I am including a link here to the blogs of my fellow Cake Slice Baker's so that you can check out all of their beautiful creations. I am betting that their luck may have been a little better than mine whilst baking this particular cake. Also, we have launched a Facebook page that features not only our cake's each month, but all sorts of other goodies made by the group.
The Pink Cake
- 4 ounces unsweetened chocolate, chopped
- ¼ cup lightly packed premium unsweetened Dutch-processed cocoa
- ¾ cup boiling water
- ¾ cup full-fat sour cream
- 1 tablespoon pure vanilla extract
- 2 cups all-purpose flour
- ¾ teaspoon baking soda
- 1 teaspoon fine sea salt
- ½ cup unsalted butter, at room temperature
- 1 cup firmly packed light brown sugar
- ¾ cup granulated sugar
- ½ cup canola oil
- 3 egg yolks, at room temperature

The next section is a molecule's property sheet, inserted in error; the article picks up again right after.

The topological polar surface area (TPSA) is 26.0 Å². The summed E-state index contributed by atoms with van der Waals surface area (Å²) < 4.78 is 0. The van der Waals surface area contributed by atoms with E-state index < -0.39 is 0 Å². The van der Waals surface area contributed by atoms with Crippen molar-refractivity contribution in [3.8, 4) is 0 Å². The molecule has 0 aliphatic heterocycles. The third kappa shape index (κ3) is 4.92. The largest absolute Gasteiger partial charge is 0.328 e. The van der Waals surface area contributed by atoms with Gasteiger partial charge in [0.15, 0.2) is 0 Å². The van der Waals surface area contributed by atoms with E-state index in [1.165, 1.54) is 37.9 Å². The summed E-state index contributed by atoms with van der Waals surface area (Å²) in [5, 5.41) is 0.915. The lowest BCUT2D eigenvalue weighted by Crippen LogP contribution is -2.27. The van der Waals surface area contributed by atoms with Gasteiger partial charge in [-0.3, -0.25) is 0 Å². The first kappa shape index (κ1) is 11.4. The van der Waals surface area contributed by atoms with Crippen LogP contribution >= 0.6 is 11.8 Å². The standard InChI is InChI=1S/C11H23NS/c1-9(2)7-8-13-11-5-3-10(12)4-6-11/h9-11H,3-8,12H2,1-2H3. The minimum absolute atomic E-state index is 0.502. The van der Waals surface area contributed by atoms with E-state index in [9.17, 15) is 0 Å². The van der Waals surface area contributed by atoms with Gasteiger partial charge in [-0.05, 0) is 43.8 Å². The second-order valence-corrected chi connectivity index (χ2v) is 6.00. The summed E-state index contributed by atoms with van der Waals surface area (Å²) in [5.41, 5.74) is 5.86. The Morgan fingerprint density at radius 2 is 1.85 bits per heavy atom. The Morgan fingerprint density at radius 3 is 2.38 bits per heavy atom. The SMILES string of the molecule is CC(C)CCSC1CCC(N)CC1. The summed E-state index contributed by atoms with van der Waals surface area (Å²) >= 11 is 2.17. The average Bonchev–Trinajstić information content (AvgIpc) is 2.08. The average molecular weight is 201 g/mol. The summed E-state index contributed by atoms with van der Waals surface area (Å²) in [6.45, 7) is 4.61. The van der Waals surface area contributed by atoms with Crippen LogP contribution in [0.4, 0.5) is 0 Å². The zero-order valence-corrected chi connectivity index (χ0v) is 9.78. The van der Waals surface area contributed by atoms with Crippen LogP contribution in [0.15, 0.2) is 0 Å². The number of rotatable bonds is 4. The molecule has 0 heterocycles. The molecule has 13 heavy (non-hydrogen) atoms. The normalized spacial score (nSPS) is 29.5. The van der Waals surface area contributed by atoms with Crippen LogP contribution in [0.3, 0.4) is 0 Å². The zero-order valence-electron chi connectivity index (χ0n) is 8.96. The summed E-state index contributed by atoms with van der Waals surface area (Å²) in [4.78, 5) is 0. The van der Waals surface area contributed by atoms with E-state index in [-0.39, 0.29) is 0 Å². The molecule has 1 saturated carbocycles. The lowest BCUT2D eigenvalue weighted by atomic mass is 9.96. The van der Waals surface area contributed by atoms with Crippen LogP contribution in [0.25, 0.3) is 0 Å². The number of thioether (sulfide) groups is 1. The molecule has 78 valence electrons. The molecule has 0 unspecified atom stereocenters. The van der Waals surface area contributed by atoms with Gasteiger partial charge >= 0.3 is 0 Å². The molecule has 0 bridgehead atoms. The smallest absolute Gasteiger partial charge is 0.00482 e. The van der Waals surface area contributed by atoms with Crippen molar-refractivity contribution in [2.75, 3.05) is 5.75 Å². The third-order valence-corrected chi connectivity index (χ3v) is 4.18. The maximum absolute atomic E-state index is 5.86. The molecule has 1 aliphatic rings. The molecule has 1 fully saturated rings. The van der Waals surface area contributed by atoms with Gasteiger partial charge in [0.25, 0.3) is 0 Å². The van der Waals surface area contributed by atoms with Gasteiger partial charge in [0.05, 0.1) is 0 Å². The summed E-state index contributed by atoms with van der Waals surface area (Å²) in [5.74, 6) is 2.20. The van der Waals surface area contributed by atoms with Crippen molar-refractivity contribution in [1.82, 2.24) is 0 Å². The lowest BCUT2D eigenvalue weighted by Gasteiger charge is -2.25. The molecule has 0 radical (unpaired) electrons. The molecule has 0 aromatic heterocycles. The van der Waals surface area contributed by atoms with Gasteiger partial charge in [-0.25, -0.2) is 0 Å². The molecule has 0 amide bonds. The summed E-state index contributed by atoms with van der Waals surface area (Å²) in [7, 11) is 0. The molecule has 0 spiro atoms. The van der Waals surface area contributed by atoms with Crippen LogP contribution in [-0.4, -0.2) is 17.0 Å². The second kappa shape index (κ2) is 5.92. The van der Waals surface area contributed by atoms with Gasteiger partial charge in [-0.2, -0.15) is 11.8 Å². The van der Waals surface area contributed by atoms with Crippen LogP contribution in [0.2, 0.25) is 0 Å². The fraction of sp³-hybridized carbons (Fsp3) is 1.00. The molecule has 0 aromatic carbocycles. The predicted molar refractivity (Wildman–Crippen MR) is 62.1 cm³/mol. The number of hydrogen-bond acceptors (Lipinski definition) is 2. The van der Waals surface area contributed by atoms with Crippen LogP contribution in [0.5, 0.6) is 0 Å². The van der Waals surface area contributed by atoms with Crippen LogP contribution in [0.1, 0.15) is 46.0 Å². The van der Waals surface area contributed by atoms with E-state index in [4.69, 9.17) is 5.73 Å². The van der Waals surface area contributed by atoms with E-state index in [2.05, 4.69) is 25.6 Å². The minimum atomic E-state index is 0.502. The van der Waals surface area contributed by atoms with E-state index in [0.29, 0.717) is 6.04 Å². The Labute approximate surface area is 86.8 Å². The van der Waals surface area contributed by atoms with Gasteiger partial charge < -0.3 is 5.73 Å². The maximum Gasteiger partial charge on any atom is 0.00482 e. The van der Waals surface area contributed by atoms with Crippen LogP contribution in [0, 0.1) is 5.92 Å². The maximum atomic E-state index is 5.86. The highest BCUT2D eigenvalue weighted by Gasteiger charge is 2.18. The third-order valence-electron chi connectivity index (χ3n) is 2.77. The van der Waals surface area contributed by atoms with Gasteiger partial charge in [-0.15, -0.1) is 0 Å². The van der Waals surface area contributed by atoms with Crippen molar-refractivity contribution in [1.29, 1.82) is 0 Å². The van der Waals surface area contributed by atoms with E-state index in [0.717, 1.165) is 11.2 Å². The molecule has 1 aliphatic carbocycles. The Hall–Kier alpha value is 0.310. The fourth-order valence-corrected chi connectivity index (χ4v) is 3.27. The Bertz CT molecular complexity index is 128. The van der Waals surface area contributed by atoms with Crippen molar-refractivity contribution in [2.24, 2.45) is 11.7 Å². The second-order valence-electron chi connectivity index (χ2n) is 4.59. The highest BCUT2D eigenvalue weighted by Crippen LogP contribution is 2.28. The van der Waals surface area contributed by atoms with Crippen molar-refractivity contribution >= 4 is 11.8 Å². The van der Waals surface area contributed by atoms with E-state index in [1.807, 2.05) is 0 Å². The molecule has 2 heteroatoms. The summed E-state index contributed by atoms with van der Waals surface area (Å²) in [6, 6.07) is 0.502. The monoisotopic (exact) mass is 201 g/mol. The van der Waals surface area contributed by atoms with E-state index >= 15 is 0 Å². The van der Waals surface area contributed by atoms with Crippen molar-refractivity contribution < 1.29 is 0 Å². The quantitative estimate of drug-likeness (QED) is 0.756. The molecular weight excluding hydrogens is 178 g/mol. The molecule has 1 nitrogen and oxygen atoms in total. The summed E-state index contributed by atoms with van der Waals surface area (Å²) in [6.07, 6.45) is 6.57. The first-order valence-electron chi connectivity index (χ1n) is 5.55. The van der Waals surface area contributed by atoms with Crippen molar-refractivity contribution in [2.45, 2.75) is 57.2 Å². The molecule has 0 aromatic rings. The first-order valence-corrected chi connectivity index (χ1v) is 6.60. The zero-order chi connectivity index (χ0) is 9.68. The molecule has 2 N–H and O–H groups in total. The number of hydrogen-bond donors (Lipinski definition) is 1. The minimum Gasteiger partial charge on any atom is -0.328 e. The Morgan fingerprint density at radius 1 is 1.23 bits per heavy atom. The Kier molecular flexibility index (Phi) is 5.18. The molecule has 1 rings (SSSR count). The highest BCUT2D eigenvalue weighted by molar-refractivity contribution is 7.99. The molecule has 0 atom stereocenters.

- 3 eggs, at room temperature
Raspberry Buttercream ~
Recipe by Julie Richardson - Vintage Cakes
- 6 egg whites
- 1¼ cups sugar
- ¼ teaspoon cream of tartar
- 2 cups unsalted butter, at room temperature, cut into small cubes
- 2 teaspoons pure vanilla extract
- ⅛ teaspoon fine sea salt
- 4 cups raspberries, fresh or frozen (if using frozen berries, measure them before thawing)
Creme de Cacao-Raspberry Simple Syrup ~
- ½ cup boiling water
- ½ sugar
- 1 tablespoon creme de cacao
- raspberry seeds leftover from the buttercream
- Center an oven rack and preheat the oven to 350℉.
- Put the unsweetened chocolate and the cocoa into a small bowl.